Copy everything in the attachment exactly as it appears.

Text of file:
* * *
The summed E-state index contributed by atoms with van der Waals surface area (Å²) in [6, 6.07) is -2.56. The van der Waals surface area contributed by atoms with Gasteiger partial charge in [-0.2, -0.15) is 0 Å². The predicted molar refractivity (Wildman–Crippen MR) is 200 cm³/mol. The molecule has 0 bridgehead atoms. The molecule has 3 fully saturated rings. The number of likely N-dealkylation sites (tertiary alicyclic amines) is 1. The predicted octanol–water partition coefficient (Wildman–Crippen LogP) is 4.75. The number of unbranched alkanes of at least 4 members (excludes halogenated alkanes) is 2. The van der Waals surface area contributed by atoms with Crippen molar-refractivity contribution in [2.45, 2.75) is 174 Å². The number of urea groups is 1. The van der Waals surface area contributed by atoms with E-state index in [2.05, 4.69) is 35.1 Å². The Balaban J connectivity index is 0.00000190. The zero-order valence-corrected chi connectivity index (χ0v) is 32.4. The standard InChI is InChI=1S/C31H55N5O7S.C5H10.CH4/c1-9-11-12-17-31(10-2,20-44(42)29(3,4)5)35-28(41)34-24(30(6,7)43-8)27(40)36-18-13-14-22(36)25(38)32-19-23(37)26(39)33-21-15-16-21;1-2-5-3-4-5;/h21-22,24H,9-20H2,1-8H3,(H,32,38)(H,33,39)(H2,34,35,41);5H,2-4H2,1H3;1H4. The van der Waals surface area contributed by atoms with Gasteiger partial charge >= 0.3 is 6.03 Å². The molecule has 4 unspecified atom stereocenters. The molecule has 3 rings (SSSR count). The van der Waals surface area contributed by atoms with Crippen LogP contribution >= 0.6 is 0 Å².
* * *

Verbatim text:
The summed E-state index contributed by atoms with van der Waals surface area (Å²) in [6, 6.07) is -2.56. The van der Waals surface area contributed by atoms with Gasteiger partial charge in [-0.2, -0.15) is 0 Å². The predicted molar refractivity (Wildman–Crippen MR) is 200 cm³/mol. The molecule has 0 bridgehead atoms. The molecule has 3 fully saturated rings. The number of likely N-dealkylation sites (tertiary alicyclic amines) is 1. The predicted octanol–water partition coefficient (Wildman–Crippen LogP) is 4.75. The number of unbranched alkanes of at least 4 members (excludes halogenated alkanes) is 2. The van der Waals surface area contributed by atoms with Crippen molar-refractivity contribution in [2.45, 2.75) is 174 Å². The number of urea groups is 1. The van der Waals surface area contributed by atoms with E-state index in [2.05, 4.69) is 35.1 Å². The Balaban J connectivity index is 0.00000190. The zero-order valence-corrected chi connectivity index (χ0v) is 32.4. The standard InChI is InChI=1S/C31H55N5O7S.C5H10.CH4/c1-9-11-12-17-31(10-2,20-44(42)29(3,4)5)35-28(41)34-24(30(6,7)43-8)27(40)36-18-13-14-22(36)25(38)32-19-23(37)26(39)33-21-15-16-21;1-2-5-3-4-5;/h21-22,24H,9-20H2,1-8H3,(H,32,38)(H,33,39)(H2,34,35,41);5H,2-4H2,1H3;1H4. The van der Waals surface area contributed by atoms with Gasteiger partial charge >= 0.3 is 6.03 Å². The molecule has 4 unspecified atom stereocenters. The molecule has 3 rings (SSSR count). The van der Waals surface area contributed by atoms with Crippen LogP contribution >= 0.6 is 0 Å².